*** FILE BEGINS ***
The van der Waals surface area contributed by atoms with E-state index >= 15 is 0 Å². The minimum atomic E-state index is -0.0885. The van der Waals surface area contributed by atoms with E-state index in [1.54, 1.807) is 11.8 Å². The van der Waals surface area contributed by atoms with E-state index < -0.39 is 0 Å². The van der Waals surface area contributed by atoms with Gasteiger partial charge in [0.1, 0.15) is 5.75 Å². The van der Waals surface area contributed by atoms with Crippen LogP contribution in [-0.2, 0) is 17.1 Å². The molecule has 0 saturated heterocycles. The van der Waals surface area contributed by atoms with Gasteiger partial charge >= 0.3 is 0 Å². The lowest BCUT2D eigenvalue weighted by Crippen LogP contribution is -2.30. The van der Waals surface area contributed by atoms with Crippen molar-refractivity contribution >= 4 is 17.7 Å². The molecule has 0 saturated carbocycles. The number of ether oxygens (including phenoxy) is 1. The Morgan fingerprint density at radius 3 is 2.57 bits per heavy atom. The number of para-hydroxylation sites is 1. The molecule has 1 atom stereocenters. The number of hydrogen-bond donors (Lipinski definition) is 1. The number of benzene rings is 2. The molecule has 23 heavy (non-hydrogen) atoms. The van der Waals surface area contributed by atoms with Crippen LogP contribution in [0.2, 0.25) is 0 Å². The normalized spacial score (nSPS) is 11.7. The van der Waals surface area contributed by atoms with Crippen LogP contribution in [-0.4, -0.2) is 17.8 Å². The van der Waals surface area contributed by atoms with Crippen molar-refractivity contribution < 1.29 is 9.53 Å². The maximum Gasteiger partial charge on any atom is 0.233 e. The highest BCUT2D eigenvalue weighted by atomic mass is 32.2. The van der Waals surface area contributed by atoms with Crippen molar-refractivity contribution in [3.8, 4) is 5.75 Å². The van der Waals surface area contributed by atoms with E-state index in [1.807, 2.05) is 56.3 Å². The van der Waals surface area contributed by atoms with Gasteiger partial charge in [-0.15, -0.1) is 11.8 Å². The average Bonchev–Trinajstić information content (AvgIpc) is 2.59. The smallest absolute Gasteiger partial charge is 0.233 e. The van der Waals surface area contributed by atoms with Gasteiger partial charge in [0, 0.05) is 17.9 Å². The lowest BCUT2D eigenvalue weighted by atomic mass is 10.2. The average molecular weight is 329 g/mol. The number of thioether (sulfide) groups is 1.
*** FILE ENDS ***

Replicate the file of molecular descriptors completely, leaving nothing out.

The van der Waals surface area contributed by atoms with E-state index >= 15 is 0 Å². The minimum atomic E-state index is -0.0885. The van der Waals surface area contributed by atoms with E-state index in [1.54, 1.807) is 11.8 Å². The van der Waals surface area contributed by atoms with E-state index < -0.39 is 0 Å². The van der Waals surface area contributed by atoms with Gasteiger partial charge in [0.1, 0.15) is 5.75 Å². The van der Waals surface area contributed by atoms with Crippen LogP contribution in [-0.2, 0) is 17.1 Å². The molecule has 0 saturated heterocycles. The van der Waals surface area contributed by atoms with Gasteiger partial charge >= 0.3 is 0 Å². The lowest BCUT2D eigenvalue weighted by Crippen LogP contribution is -2.30. The van der Waals surface area contributed by atoms with Crippen molar-refractivity contribution >= 4 is 17.7 Å². The molecule has 0 saturated carbocycles. The number of ether oxygens (including phenoxy) is 1. The Morgan fingerprint density at radius 3 is 2.57 bits per heavy atom. The number of para-hydroxylation sites is 1. The molecule has 1 atom stereocenters. The number of hydrogen-bond donors (Lipinski definition) is 1. The number of benzene rings is 2. The molecule has 23 heavy (non-hydrogen) atoms. The van der Waals surface area contributed by atoms with Crippen LogP contribution in [0.2, 0.25) is 0 Å². The normalized spacial score (nSPS) is 11.7. The van der Waals surface area contributed by atoms with Crippen LogP contribution in [-0.4, -0.2) is 17.8 Å². The van der Waals surface area contributed by atoms with Crippen molar-refractivity contribution < 1.29 is 9.53 Å². The maximum Gasteiger partial charge on any atom is 0.233 e. The highest BCUT2D eigenvalue weighted by atomic mass is 32.2. The van der Waals surface area contributed by atoms with Crippen molar-refractivity contribution in [3.8, 4) is 5.75 Å². The van der Waals surface area contributed by atoms with E-state index in [1.807, 2.05) is 56.3 Å². The van der Waals surface area contributed by atoms with Gasteiger partial charge in [-0.15, -0.1) is 11.8 Å². The average Bonchev–Trinajstić information content (AvgIpc) is 2.59. The smallest absolute Gasteiger partial charge is 0.233 e. The van der Waals surface area contributed by atoms with Gasteiger partial charge in [0, 0.05) is 17.9 Å². The lowest BCUT2D eigenvalue weighted by atomic mass is 10.2. The average molecular weight is 329 g/mol. The number of thioether (sulfide) groups is 1.